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Pierce v. Stephens

United States District Court, E.D. Texas, Tyler Division

June 26, 2018

WILLIAM BOYD PIERCE
v.
WILLIAM STEPHENS, ET AL.

          MEMORANDUM ADOPTING REPORT AND RECOMMENDATION OF THE UNITED STATES MAGISTRATE JUDGE AND ENTERING FINAL JUDGMENT

          RON CLARK, UNITED STATES DISTRICT JUDGE

         The Plaintiff William Pierce, an inmate of the Texas Department of Criminal Justice, Correctional Institutions Division proceeding pro se, filed this civil rights lawsuit under 42 U.S.C. §1983 complaining of alleged violations of his constitutional rights. This Court referred the case to the United States Magistrate Judge pursuant to 28 U.S.C. §636(b)(1) and (3) and the Amended Order for the Adoption of Local Rules for the Assignment of Duties to United States Magistrate Judges. The named Defendants are former TDCJ-CID Director William Stephens, Region II Director Kelvin Scott, Warden Edgar Baker, Warden Larry Berger, Michael Unit Classification Director Mark Sandlin, Practice Manager Pam Pace, present TDCJ-CID Director Lorie Davis, Executive Director Bryan Collier, Warden Carol Monroe, and Warden Deborah Cockrell. Of these Defendants, Stephens, Scott, Baker, Berger, Pace, and Sandlin were named in Pierce's original complaint, while Collier, Monroe, and Cockrell were added in the amended complaint.

         I. Background

         In his original complaint, Pierce complained of being housed in 8 Building and in 12 Building at various times. He asserted that these are high-security buildings and thus inappropriate places in which to house minimum-custody prisoners such as himself. Pierce also complained of the conditions of confinement on 12 Building, stating that he could not go to the law library, he was handcuffed whenever he left his cell, he could not go to outside recreation, and he could not watch TV. He also contended that the windows could not be opened and it was difficult for him to breathe because he has chronic obstructive pulmonary disorder (COPD).

         In his amended complaint, Pierce complained of an incident which occurred on July 27, 2017, in which he was assaulted by a cellmate who was 34 years old (42 years younger than Pierce). He contended that TDCJ-CID rules prohibit housing prisoners with an age difference of more than 15 years.

         Prior to the filing of Pierce's amended complaint, the Magistrate Judge ordered the prison officials to file a Martinez Report providing documents relevant to his claims. Pierce received a copy of the Martinez Report and was given the opportunity to file a response, which he did.

         The Defendant Pam Pace filed a motion to dismiss, and the other Defendants filed a separate motion to dismiss. Pierce did not file responses to either of these motions.

         II. The Report of the Magistrate Judge

         A. Exhaustion

         After review of the pleadings and records, the Magistrate Judge issued a Report recommending that the lawsuit be dismissed. The Magistrate Judge observed that Pierce's pleadings showed and the Martinez Report confirmed that Pierce had pursued two grievances through both steps of the TDCJ administrative remedy procedure. Neither of these grievances raised any complaints against Pace, the medical department, or his medical treatment in general. The Magistrate Judge therefore concluded that Pierce had failed to exhaust his administrative remedies against Pace and her motion to dismiss should be granted on this basis.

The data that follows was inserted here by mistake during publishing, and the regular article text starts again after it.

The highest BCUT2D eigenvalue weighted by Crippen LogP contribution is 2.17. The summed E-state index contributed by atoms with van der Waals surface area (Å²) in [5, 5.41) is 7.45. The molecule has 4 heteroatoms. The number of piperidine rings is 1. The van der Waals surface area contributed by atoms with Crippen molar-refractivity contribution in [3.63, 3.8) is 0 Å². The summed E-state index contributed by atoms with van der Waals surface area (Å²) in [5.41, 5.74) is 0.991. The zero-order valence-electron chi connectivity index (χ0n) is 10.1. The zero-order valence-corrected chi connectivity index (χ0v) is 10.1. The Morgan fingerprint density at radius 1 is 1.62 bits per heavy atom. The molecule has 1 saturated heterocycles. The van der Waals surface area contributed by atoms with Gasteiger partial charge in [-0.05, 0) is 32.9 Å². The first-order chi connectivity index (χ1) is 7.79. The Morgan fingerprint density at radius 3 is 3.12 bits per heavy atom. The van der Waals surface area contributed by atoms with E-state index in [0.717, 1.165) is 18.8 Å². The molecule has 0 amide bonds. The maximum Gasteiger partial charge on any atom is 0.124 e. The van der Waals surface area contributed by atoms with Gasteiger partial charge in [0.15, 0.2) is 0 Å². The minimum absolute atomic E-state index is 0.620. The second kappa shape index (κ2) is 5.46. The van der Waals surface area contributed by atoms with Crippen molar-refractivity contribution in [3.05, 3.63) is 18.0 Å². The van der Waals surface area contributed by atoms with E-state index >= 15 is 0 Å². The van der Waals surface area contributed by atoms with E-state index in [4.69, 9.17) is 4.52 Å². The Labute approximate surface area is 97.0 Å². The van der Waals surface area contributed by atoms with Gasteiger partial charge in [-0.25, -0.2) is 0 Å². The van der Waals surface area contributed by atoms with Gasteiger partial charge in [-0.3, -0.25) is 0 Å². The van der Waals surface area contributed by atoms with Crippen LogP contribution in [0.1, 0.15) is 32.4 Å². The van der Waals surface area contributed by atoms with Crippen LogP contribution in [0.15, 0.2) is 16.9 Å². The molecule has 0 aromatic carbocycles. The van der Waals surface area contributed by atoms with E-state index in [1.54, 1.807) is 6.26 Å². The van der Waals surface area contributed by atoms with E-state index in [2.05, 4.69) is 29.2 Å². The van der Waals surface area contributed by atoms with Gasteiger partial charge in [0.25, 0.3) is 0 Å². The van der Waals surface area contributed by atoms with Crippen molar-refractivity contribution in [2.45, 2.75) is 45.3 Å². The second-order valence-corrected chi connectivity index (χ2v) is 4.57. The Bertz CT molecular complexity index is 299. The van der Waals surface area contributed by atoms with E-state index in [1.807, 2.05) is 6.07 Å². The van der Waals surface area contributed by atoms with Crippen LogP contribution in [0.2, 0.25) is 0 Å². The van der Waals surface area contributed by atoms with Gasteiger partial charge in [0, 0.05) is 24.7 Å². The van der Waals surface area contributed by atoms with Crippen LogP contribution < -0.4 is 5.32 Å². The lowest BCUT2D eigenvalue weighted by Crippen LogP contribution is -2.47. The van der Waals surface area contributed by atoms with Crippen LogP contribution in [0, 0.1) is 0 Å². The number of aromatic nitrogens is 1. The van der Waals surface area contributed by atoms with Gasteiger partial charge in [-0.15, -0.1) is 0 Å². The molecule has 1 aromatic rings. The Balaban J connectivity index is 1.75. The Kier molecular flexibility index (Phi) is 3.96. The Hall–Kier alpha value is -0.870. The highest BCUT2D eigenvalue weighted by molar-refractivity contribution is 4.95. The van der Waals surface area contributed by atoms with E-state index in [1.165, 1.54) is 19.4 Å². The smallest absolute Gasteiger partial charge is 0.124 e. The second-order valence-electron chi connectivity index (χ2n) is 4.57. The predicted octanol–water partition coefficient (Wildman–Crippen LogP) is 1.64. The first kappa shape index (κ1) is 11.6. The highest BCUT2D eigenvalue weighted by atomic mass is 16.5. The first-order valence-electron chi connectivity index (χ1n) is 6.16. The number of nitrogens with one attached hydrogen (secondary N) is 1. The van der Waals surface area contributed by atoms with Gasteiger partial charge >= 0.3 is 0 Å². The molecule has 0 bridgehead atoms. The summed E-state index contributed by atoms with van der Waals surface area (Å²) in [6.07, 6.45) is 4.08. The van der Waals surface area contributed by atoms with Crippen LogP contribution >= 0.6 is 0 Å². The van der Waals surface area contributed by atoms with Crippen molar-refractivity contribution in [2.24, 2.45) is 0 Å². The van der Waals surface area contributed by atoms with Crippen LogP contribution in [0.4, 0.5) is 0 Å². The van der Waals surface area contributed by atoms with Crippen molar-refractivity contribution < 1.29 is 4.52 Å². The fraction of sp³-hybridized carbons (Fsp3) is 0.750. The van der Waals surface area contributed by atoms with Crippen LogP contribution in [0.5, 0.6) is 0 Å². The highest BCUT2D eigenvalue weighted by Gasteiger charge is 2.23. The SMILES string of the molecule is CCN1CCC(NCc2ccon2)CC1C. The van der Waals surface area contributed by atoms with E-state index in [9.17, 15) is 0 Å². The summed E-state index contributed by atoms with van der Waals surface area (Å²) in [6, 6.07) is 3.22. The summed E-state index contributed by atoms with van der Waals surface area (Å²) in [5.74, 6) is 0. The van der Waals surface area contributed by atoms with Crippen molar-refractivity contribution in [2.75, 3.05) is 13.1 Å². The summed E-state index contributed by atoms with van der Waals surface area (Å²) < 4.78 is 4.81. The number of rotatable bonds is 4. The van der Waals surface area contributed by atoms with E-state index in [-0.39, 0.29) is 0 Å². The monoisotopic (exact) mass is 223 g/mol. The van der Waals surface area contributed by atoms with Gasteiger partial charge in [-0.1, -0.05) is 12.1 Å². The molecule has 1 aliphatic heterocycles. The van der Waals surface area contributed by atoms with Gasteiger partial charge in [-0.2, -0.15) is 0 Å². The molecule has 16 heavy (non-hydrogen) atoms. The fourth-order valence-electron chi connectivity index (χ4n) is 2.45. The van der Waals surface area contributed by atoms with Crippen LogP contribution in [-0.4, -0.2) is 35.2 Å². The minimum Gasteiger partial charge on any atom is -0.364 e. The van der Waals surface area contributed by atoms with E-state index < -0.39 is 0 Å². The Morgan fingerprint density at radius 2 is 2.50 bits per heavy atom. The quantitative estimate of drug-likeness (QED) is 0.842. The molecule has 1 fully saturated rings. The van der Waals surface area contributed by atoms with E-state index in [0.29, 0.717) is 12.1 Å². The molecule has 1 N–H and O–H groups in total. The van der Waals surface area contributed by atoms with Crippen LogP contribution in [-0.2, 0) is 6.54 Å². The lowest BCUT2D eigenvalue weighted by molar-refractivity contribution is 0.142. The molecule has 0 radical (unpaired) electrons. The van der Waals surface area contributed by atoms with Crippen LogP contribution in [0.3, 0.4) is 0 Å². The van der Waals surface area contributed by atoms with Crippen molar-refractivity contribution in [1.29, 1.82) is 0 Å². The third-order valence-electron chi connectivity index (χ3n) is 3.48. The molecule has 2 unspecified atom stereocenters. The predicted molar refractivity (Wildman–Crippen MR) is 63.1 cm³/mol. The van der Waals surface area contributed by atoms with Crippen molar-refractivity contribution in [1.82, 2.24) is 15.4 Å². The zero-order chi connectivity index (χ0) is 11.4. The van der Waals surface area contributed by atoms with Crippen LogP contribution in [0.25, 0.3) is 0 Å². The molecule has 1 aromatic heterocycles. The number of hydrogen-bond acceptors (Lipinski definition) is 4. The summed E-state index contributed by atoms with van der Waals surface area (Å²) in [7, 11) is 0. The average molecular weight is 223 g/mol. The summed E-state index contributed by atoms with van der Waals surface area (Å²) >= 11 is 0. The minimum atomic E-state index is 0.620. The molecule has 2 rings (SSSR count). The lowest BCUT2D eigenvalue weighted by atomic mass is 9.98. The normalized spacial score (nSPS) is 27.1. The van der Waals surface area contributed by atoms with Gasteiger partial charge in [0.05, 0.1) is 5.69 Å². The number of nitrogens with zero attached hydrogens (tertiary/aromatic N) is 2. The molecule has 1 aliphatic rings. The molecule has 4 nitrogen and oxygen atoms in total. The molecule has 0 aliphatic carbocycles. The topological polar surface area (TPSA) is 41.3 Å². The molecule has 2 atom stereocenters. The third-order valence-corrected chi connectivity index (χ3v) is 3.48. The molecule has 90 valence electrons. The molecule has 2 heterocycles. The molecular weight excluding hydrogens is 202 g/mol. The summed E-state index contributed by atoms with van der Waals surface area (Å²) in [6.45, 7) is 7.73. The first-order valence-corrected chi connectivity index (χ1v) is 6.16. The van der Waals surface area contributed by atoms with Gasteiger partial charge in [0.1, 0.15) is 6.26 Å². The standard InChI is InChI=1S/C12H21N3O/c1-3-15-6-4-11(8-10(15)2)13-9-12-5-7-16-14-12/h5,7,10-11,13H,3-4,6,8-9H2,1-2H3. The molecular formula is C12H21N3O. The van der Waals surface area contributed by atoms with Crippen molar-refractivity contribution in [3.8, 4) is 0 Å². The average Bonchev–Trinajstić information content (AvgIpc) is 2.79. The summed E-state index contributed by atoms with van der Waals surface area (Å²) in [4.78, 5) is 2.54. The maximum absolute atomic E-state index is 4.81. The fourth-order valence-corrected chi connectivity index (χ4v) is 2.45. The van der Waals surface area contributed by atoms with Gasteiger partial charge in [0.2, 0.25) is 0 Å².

Of the two grievances which the uncontroverted evidence showed were pursued through both steps of the administrative remedy procedure, the Magistrate Judge stated that grievance no. 2015118836 did not exhaust any of the claims raised in this lawsuit because the Step One grievance concerned Pierce's placement on 12 Building, while the Step Two grievance concerned 8 Building. The Magistrate Judge stated that in order for prisoners of the Texas Department of Criminal Justice -Correctional Institutions Division to exhaust an issue properly, that issue must be presented in a Step One grievance and then appealed to Step Two. New issues cannot be raised for the first time in a Step Two grievance appeal and only one issue per grievance may be presented. Randle v. Woods, 299 Fed.Appx. 466, 2008 U.S. App. LEXIS 24138, 2008 WL 4933754 (5th Cir., November 19, 2008), citing Woodford v. Ngo, 548 U.S. 81, 92-93, 126 S.Ct. 2378, 165 L.Ed.2d 368 (2006) and Johnson v. Johnson, 385 F.3d 503, 515 (5th Cir. 2004); see also TDCJ Offender Orientation Handbook, p. 74 (inmates may present only one issue per grievance).

         The other grievance which Pierce pursued through both steps of the TDCJ-CID grievance procedure was no. 2015113176, which complained of his placement on 12 Building. This grievance properly raised two issues at both steps, these being the claims that Pierce was improperly placed on 12 Building and that he cannot open the windows to get fresh air. The Magistrate Judge thus determined that these two issues were properly exhausted.

         B. The Exhausted Claims

         Pierce argued that he was improperly placed on 12 Building because that is an administrative segregation area and he is in minimum custody. The Magistrate Judge stated that there was no federal constitutional right to be housed in any particular part of a prison. Furthermore, Pierce's pleadings showed and the Martinez Report confirmed that Pierce was only held on 12 Building for short periods of time, including from November 5, 2014 to December 3, 2014 and from March 18, 2015 to April 2, 2015. The Magistrate Judge stated that these brief ...


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